As you become more sensitive to vowels, you’ll notice that there are actually pitch shifts within these vowel sounds.
5. Stress in Phrases
Now that you’re paying attention to stress in general, we’re going to get even more specific.
To sound more like a native speaker, you need to listen for stress in phrases.
By focusing only on phrases, you’ll break the language you hear into manageable chunks, rather than worrying about a long, rambling, complicated sentence.
When listening to your resource, pick out a few different phrases and notice how stress works in these short chunks.
Identifying which words are stressed and which words are not stressed will help you hear – and eventually produce – the rhythm of English.
Focusing on short phrases enables you to imitate stress patterns in commonly used expressions so that you build confidence before moving on to longer statements.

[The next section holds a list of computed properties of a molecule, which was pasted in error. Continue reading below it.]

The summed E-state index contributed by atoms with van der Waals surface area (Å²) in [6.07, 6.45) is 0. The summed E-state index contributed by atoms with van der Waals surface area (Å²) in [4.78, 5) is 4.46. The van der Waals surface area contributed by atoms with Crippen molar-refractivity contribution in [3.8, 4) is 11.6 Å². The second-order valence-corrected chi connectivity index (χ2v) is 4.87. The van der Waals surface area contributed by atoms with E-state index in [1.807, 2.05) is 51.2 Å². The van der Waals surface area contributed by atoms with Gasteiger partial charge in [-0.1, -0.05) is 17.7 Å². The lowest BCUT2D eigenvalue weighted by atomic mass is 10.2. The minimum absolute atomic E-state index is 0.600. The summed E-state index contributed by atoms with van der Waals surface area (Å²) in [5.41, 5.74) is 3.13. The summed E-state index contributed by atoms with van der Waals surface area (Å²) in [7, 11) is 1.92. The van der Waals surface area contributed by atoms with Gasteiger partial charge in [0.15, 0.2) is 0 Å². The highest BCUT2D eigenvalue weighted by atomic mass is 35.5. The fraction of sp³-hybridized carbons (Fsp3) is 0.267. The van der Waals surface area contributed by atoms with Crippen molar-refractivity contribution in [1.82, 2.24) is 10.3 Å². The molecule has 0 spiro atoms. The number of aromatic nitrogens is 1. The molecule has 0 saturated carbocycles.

6. Listen for Sentence Stress
Once you’ve increased your confidence listening for stressed vowels and stress in phrases, you’re ready for the next step: it’s time to listen for sentence stress.
Sentence stress describes the words that are emphasized throughout the sentence.
Rather than getting into precise detail about which words are stressed in everyday speech, I just want you to listen for sentence stress yourself. Trust your ear!
(If you want more guidance on word and sentence stress, consider joining the Stress Simplified program.)